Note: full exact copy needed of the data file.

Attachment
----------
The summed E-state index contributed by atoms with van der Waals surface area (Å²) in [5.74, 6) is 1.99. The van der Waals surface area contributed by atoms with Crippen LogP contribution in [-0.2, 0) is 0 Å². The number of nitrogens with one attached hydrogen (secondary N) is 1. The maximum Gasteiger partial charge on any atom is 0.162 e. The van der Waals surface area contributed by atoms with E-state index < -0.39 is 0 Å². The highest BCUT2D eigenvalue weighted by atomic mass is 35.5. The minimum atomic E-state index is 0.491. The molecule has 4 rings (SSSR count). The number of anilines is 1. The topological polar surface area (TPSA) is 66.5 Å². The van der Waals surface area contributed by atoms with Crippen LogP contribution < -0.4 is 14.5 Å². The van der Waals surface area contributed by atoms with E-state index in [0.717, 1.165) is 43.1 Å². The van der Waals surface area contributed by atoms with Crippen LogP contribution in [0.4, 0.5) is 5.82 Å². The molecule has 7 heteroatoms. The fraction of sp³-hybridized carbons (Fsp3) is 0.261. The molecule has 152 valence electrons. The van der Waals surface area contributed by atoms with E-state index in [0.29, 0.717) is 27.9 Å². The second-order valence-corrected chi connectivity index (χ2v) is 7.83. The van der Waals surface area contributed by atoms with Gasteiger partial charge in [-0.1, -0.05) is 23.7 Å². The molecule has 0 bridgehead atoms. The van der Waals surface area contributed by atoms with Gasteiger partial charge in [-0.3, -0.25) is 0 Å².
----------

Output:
The summed E-state index contributed by atoms with van der Waals surface area (Å²) in [5.74, 6) is 1.99. The van der Waals surface area contributed by atoms with Crippen LogP contribution in [-0.2, 0) is 0 Å². The number of nitrogens with one attached hydrogen (secondary N) is 1. The maximum Gasteiger partial charge on any atom is 0.162 e. The van der Waals surface area contributed by atoms with E-state index < -0.39 is 0 Å². The highest BCUT2D eigenvalue weighted by atomic mass is 35.5. The minimum atomic E-state index is 0.491. The molecule has 4 rings (SSSR count). The number of anilines is 1. The topological polar surface area (TPSA) is 66.5 Å². The van der Waals surface area contributed by atoms with Crippen LogP contribution < -0.4 is 14.5 Å². The van der Waals surface area contributed by atoms with E-state index in [0.717, 1.165) is 43.1 Å². The van der Waals surface area contributed by atoms with Crippen LogP contribution in [0.4, 0.5) is 5.82 Å². The molecule has 7 heteroatoms. The fraction of sp³-hybridized carbons (Fsp3) is 0.261. The molecule has 152 valence electrons. The van der Waals surface area contributed by atoms with E-state index in [0.29, 0.717) is 27.9 Å². The second-order valence-corrected chi connectivity index (χ2v) is 7.83. The van der Waals surface area contributed by atoms with Gasteiger partial charge in [-0.1, -0.05) is 23.7 Å². The molecule has 0 bridgehead atoms. The van der Waals surface area contributed by atoms with Gasteiger partial charge in [-0.3, -0.25) is 0 Å².